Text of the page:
18. Well done for getting through day 71 🙂 I guess it’s worth asking yourself if you really do want to game on your days off? If you really do want to stop gaming? I’m not suggesting that it is the right or wrong thing to do, and thinking of what @BooksandTreessaid about addiction, I’m not so sure it matters either way? If gaming on your days off would truly make you happy, then go for it, however, if gaming on your days off would make it harder to resist on the days you should be working, or will lead to feelings of guilt because there are other things you’d really rather do, then perhaps it is not so good. If that is the case then perhaps that is the motivation? Addiction or not though, if playing games has become a long term source of unhappiness for you, then continuing with your detox is probably a good thing. I haven’t read your whole journal but I’m guessing you came here for a reason, can that reason motivate you now? What made you begin the detox in the first place, what led you to this forum? I started gaming again around 70 days into my detox, a year later I had convinced myself I could live a productive life with games in it and bought another console, a year after that and here we are, I’m thinking of giving up games again. Had I continued without games in my life for those 2 years and had I exercised more self control in the other area’s of escapism, perhaps I would be happier and more fulfilled today, perhaps not, I don’t know. I don’t think I suffer an addiction, but I do use gaming as a crutch. I can go days sometimes weeks without gaming, but then I’ll spend days or weeks where all I do is game and afterwards I feel awful for it, and that leads to more gaming or zoning out in other ways. I don’t think my issue is an addiction, but I think I do allow games to have a detrimental impact on my life. The guilt effects my mental health, which makes it harder to enjoy hobbies and function effectively at work etc. That’s just an example of where I’m at and I’m sure your experience is different, we’re all individuals, but I agree with @BooksandTrees, it’s definitely worth thinking about.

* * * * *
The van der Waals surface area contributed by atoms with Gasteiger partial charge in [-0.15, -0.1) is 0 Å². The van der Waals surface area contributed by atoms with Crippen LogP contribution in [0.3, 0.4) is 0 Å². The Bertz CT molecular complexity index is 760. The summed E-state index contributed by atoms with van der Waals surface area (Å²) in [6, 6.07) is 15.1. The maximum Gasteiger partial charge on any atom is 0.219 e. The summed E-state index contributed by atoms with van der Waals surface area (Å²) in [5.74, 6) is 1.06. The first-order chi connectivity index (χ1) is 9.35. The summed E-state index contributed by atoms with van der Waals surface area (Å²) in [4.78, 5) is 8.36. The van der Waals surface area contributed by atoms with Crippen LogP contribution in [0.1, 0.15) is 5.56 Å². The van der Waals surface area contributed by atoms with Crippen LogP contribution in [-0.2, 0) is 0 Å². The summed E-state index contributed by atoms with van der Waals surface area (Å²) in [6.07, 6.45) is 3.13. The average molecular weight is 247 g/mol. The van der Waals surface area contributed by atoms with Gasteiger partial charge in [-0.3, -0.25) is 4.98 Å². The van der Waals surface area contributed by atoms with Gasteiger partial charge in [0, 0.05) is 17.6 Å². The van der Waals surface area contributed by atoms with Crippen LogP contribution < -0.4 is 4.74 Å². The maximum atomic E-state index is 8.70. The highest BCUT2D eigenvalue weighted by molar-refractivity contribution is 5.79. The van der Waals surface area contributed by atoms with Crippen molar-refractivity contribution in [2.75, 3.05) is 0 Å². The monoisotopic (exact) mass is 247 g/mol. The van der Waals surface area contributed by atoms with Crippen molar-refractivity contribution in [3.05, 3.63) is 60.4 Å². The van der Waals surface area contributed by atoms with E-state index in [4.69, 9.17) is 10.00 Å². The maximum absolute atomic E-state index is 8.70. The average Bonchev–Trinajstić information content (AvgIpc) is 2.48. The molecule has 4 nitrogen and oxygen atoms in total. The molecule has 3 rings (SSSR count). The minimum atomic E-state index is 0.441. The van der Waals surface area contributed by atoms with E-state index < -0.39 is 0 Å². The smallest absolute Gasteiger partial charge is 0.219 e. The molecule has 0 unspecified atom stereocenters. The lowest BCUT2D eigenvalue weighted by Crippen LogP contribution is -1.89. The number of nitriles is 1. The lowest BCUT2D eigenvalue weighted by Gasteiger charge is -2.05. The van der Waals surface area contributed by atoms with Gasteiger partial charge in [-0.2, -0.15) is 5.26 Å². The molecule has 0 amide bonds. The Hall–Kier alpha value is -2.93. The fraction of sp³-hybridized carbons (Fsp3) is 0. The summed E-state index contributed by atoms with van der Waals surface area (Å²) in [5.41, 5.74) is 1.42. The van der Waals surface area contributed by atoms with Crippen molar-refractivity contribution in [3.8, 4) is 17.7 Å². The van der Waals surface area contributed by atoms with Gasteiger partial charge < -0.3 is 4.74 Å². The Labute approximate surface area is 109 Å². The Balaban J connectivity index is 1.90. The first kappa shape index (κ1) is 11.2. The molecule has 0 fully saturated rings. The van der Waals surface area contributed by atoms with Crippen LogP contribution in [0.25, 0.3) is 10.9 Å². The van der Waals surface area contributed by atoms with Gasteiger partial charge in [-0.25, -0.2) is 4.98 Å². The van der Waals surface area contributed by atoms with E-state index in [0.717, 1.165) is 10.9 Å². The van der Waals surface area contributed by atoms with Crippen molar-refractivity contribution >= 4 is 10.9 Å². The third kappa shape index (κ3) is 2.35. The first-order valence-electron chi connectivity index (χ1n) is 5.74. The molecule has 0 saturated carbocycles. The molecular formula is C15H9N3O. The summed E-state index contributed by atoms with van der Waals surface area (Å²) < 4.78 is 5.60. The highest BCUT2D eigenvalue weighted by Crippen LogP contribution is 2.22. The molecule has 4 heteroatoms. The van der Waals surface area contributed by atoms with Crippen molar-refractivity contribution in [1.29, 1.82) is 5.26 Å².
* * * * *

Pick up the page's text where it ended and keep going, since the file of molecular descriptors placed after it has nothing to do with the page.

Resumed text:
19. Hi, I’m sorry to hear you are having a harder time today. Perhaps go back over what you wrote when you decided to quit again and try and keep those feelings close moving forwards. It’s ultimately your choice to count this as a relapse or not, but either way try not to beat yourself up, it happens! The fear is probably a good thing, it shows that you haven’t just given in completely, you are still aware of what you want and my bet is that you still want to fight for it, so keep fighting! Get right back into your detox and just focus on your thesis for the next few weeks to get you through, you can reevaluate after that. Good luck!